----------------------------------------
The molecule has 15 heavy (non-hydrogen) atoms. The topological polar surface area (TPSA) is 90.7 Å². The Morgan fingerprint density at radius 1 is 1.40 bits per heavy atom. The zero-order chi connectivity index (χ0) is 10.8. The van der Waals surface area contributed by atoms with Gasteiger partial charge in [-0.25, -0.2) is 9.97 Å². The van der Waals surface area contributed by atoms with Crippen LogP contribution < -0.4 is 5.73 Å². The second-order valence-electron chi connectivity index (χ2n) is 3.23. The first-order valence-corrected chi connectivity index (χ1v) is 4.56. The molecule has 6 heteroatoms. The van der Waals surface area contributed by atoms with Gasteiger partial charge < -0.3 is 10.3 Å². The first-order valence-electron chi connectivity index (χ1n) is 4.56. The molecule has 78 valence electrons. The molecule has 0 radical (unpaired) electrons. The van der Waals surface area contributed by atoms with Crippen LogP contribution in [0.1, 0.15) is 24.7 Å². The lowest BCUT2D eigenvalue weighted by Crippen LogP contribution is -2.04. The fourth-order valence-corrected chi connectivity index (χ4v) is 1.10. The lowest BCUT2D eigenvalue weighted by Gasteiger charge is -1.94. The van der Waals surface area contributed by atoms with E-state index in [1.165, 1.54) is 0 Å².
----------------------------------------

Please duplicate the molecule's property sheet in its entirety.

The molecule has 15 heavy (non-hydrogen) atoms. The topological polar surface area (TPSA) is 90.7 Å². The Morgan fingerprint density at radius 1 is 1.40 bits per heavy atom. The zero-order chi connectivity index (χ0) is 10.8. The van der Waals surface area contributed by atoms with Gasteiger partial charge in [-0.25, -0.2) is 9.97 Å². The van der Waals surface area contributed by atoms with Crippen LogP contribution < -0.4 is 5.73 Å². The second-order valence-electron chi connectivity index (χ2n) is 3.23. The first-order valence-corrected chi connectivity index (χ1v) is 4.56. The molecule has 6 heteroatoms. The van der Waals surface area contributed by atoms with Gasteiger partial charge < -0.3 is 10.3 Å². The first-order valence-electron chi connectivity index (χ1n) is 4.56. The molecule has 78 valence electrons. The molecule has 0 radical (unpaired) electrons. The van der Waals surface area contributed by atoms with Crippen LogP contribution in [0.1, 0.15) is 24.7 Å². The lowest BCUT2D eigenvalue weighted by Crippen LogP contribution is -2.04. The fourth-order valence-corrected chi connectivity index (χ4v) is 1.10. The lowest BCUT2D eigenvalue weighted by Gasteiger charge is -1.94. The van der Waals surface area contributed by atoms with E-state index in [1.165, 1.54) is 0 Å².